This famous bet — between a biologist and an economist — was over population growth. It started three decades ago, but it helped set the tone for environmental debates that are still happening today.
The biologist at the heart of this bet was Paul Ehrlich at Stanford. He wrote a best-selling book in 1968 called The Population Bomb. It was so popular he appeared on The Tonight Show with Johnny Carson.
He told Carson, "There are 3.6 billion people in the world today, and we are adding about 70 million a year. And that's too many. The very delicate life support systems of the planet, the things that supply us with all of our food, with ultimately with all of our oxygen, all of our waste disposal are now severely threatened."
Despite Ehrlich's sobering message, Carson had him on 20 times.
The guy on the other side of the bet, the economist Julian Simon, didn't buy Ehrlich's argument. Simon didn't see the growing population as a catastrophic problem. He explained that we are not like any other species. We have an economy and markets. So, according to Simon, if the world demands more oil, the price of oil will go up, and there will be an incentive to find more, or find an alternative.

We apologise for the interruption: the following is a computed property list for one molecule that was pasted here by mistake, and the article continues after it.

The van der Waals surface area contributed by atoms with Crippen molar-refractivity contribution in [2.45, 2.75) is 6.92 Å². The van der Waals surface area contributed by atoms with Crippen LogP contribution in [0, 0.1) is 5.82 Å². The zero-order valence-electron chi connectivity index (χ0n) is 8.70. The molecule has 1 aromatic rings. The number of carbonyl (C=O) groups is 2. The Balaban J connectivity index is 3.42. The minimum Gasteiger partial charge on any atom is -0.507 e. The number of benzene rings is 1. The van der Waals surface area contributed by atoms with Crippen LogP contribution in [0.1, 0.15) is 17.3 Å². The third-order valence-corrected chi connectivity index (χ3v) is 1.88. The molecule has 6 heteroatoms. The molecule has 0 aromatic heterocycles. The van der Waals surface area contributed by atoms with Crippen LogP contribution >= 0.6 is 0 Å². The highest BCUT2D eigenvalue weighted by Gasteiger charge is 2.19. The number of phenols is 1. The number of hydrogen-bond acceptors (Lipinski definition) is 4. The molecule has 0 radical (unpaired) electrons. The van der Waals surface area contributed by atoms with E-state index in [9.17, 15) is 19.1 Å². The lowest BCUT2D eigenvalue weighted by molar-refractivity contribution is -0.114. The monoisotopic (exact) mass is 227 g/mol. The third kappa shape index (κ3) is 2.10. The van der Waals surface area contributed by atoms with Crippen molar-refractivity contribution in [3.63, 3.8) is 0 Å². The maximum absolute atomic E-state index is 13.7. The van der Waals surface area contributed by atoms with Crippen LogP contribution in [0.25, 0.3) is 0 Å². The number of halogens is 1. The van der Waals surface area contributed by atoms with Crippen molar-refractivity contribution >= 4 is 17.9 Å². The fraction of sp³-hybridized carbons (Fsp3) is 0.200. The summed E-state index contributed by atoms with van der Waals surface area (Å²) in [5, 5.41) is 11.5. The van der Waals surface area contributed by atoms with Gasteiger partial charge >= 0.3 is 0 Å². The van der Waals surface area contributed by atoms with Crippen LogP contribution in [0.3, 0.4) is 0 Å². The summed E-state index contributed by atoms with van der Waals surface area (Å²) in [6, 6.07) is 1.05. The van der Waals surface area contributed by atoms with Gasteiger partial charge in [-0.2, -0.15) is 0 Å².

Both Ehrlich and Simon enjoyed being provocative. Ehrlich started a movement called "Zero Population Growth." He got a vasectomy to set an example. And he proposed a tax on diapers to keep population in check.
Simon took to wearing devil horns on his head when giving talks.
Paul Sabin, a historian at Yale, told the story of this famous bet in his new book The Bet. And Sabin says Simon's side never really got as much notice as Ehrlich's — and that, it seems, is why he proposed the bet.
Simon proposed that they bet on what would happen to the price of five metals — copper, chromium, nickel, tin and tungsten — over a decade.
And the logic was that these metals were essential for all kinds of stuff — electronics, cars, buildings. So, if Ehrlich was right, more people on the planet would mean we would start running out of stuff, and the price of these things should go up.
But, if Simon was right, the markets and human ingenuity would sort things out, and the prices would stay the same or even go down.
And before we get to how the bet turned out, it's worth remembering the context for all this.
The 1970s felt like a time of shortages. TV news showed famines in Africa. And here at home in 1974, there were long lines at gas stations because of conflict in the Middle East.
President Richard Nixon went on television. He asked people to drive more slowly to conserve fuel. And to kill outdoor Christmas lights.